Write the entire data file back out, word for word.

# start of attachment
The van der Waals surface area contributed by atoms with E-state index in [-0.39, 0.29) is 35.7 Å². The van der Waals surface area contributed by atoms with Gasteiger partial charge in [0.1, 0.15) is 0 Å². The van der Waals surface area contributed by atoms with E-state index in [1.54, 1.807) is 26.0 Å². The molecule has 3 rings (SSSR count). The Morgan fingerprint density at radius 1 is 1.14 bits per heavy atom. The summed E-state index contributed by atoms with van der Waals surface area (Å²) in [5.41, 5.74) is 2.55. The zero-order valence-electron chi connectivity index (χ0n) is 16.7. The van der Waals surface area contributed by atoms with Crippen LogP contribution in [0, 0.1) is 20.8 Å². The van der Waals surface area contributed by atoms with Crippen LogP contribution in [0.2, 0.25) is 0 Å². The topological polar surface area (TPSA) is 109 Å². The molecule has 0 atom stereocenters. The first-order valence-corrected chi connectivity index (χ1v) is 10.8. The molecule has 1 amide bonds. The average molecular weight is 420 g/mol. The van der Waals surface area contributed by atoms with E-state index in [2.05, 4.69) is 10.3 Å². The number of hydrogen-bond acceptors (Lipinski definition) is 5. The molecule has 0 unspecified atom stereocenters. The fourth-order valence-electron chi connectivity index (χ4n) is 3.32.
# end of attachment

The van der Waals surface area contributed by atoms with E-state index in [-0.39, 0.29) is 35.7 Å². The van der Waals surface area contributed by atoms with Gasteiger partial charge in [0.1, 0.15) is 0 Å². The van der Waals surface area contributed by atoms with E-state index in [1.54, 1.807) is 26.0 Å². The molecule has 3 rings (SSSR count). The Morgan fingerprint density at radius 1 is 1.14 bits per heavy atom. The summed E-state index contributed by atoms with van der Waals surface area (Å²) in [5.41, 5.74) is 2.55. The zero-order valence-electron chi connectivity index (χ0n) is 16.7. The van der Waals surface area contributed by atoms with Crippen LogP contribution in [0, 0.1) is 20.8 Å². The van der Waals surface area contributed by atoms with Crippen LogP contribution in [0.2, 0.25) is 0 Å². The topological polar surface area (TPSA) is 109 Å². The molecule has 0 atom stereocenters. The first-order valence-corrected chi connectivity index (χ1v) is 10.8. The molecule has 1 amide bonds. The average molecular weight is 420 g/mol. The van der Waals surface area contributed by atoms with E-state index in [2.05, 4.69) is 10.3 Å². The number of hydrogen-bond acceptors (Lipinski definition) is 5. The molecule has 0 unspecified atom stereocenters. The fourth-order valence-electron chi connectivity index (χ4n) is 3.32.